· Our two countries have co-hosted the Year of Culture Exchange in 2015 and a series of commemoration events in 2016 to mark the 400th anniversary of the passing of Tang Xianzu and William Shakespeare.
· All these events are evidence that the people-to-people and cultural exchanges have taken deep root in our peoples’ hearts and minds.
Fourth, China and the UK have cooperated on “broad” global issues:
· Both China and Britain are permanent members of the UN Security Council.
· We have maintained sound cooperation within the framework of the UN and G20.
· We have had close coordination over global governance, climate change, free trade and other major international issues.
· We have made joint statements on Syria and Afghanistan.
· And we have been engaged in global exchanges and cooperation on health issues, counter-terrorism and peacekeeping.
What I have just described is the “high, deep, hot and broad” relationship. That is a testament to what we have built through 45 years of hard work and proactive efforts together.
We have been able to reach this high level of achievement for numerous reasons:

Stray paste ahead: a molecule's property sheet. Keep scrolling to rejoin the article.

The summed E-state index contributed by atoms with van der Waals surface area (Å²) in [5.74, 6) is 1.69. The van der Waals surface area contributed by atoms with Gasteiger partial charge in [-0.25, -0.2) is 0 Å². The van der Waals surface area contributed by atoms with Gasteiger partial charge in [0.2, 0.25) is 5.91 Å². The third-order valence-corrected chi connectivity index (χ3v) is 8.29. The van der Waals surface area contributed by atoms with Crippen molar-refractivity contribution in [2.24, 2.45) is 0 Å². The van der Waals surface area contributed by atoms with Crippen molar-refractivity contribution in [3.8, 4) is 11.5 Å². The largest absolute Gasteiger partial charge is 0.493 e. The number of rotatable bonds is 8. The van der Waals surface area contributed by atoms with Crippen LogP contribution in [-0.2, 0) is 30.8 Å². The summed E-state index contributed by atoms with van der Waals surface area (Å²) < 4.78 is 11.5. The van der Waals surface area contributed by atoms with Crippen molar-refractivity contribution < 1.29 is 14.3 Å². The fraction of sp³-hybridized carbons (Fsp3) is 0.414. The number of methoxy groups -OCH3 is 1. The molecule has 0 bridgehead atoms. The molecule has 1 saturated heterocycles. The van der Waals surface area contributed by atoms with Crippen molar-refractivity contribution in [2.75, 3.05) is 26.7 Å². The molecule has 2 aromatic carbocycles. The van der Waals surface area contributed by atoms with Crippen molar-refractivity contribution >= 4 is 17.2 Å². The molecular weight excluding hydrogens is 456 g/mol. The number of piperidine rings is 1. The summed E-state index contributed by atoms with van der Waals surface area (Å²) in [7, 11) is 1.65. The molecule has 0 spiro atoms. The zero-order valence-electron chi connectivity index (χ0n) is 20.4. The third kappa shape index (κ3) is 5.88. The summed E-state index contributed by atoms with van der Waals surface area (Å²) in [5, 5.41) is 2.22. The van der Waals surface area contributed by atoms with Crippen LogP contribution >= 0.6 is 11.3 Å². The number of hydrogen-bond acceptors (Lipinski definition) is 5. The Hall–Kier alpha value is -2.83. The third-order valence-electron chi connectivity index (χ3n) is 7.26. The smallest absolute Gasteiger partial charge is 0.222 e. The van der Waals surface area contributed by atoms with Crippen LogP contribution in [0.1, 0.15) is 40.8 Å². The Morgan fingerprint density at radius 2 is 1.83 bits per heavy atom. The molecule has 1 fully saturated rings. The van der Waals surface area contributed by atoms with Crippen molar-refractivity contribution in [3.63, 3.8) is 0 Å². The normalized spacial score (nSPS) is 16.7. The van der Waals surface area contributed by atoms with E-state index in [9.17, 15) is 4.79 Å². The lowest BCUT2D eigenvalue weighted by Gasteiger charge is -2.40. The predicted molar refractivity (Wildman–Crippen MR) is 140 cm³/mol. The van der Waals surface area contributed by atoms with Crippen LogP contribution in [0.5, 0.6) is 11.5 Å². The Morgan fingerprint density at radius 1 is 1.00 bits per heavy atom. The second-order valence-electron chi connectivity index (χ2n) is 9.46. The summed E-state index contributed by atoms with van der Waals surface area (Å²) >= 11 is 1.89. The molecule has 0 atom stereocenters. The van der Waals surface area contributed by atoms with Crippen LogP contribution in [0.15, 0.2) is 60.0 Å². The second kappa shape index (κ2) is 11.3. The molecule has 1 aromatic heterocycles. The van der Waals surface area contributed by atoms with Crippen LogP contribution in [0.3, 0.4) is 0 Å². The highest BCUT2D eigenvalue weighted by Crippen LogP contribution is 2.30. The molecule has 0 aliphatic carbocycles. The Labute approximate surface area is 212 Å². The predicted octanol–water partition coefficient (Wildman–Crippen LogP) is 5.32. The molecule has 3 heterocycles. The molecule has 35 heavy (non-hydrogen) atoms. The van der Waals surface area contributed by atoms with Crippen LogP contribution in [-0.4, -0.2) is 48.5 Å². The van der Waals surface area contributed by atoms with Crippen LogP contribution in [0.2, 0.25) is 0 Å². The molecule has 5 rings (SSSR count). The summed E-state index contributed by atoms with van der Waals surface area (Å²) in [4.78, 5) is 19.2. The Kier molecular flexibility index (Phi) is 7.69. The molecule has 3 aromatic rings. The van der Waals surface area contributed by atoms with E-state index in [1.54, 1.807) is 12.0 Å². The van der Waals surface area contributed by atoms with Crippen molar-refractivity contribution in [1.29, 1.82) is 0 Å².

· We have been able to do so because of the vision and wisdom of the Chinese and British leadership,
· because of the extensive support from the wider Chinese and British society,
· and because of the commitment and efforts made by generations of Chinese and British diplomats.
All of you present today are witnesses and contributors to China-UK relations:
· Sir Edward Youde, who is no longer with us, not only witnessed the founding of the People’s Republic, but also the establishment of China-UK diplomatic ties at the charge d’affaires level.
· Lady Youde, you have shown exceptional commitment to China-UK friendship for so many years. For well over six decades you have contributed an immense amount to increasing the friendship and understanding between Chinese and British people.
· Sir Anthony, you took part in the negotiation on Hong Kong and worked for the building of China-UK comprehensive partnership.
· Sir Christopher, you witnessed the British office of the charge d’affaires in Beijing became British Embassy. You also worked hard for the establishment of the comprehensive strategic partnership between our two countries.